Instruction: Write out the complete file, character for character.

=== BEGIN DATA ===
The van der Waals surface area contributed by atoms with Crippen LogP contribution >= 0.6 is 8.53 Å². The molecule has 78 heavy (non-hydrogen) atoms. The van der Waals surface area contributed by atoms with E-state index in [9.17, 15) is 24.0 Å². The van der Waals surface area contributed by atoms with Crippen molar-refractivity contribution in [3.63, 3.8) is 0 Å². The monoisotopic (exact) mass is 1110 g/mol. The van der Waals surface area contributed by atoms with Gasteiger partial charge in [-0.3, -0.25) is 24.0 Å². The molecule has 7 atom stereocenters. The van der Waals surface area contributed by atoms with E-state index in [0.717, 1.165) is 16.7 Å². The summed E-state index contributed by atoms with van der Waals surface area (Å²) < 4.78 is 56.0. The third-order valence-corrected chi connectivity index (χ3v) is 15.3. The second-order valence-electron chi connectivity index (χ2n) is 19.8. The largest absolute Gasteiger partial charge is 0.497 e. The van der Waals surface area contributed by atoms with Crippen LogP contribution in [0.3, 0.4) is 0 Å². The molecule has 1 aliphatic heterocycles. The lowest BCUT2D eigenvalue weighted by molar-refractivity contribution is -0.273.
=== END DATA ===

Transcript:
The van der Waals surface area contributed by atoms with Crippen LogP contribution >= 0.6 is 8.53 Å². The molecule has 78 heavy (non-hydrogen) atoms. The van der Waals surface area contributed by atoms with E-state index in [9.17, 15) is 24.0 Å². The van der Waals surface area contributed by atoms with Crippen molar-refractivity contribution in [3.63, 3.8) is 0 Å². The monoisotopic (exact) mass is 1110 g/mol. The van der Waals surface area contributed by atoms with Gasteiger partial charge in [-0.3, -0.25) is 24.0 Å². The molecule has 7 atom stereocenters. The van der Waals surface area contributed by atoms with E-state index in [0.717, 1.165) is 16.7 Å². The summed E-state index contributed by atoms with van der Waals surface area (Å²) < 4.78 is 56.0. The third-order valence-corrected chi connectivity index (χ3v) is 15.3. The second-order valence-electron chi connectivity index (χ2n) is 19.8. The largest absolute Gasteiger partial charge is 0.497 e. The van der Waals surface area contributed by atoms with Crippen LogP contribution in [0.3, 0.4) is 0 Å². The molecule has 1 aliphatic heterocycles. The lowest BCUT2D eigenvalue weighted by molar-refractivity contribution is -0.273.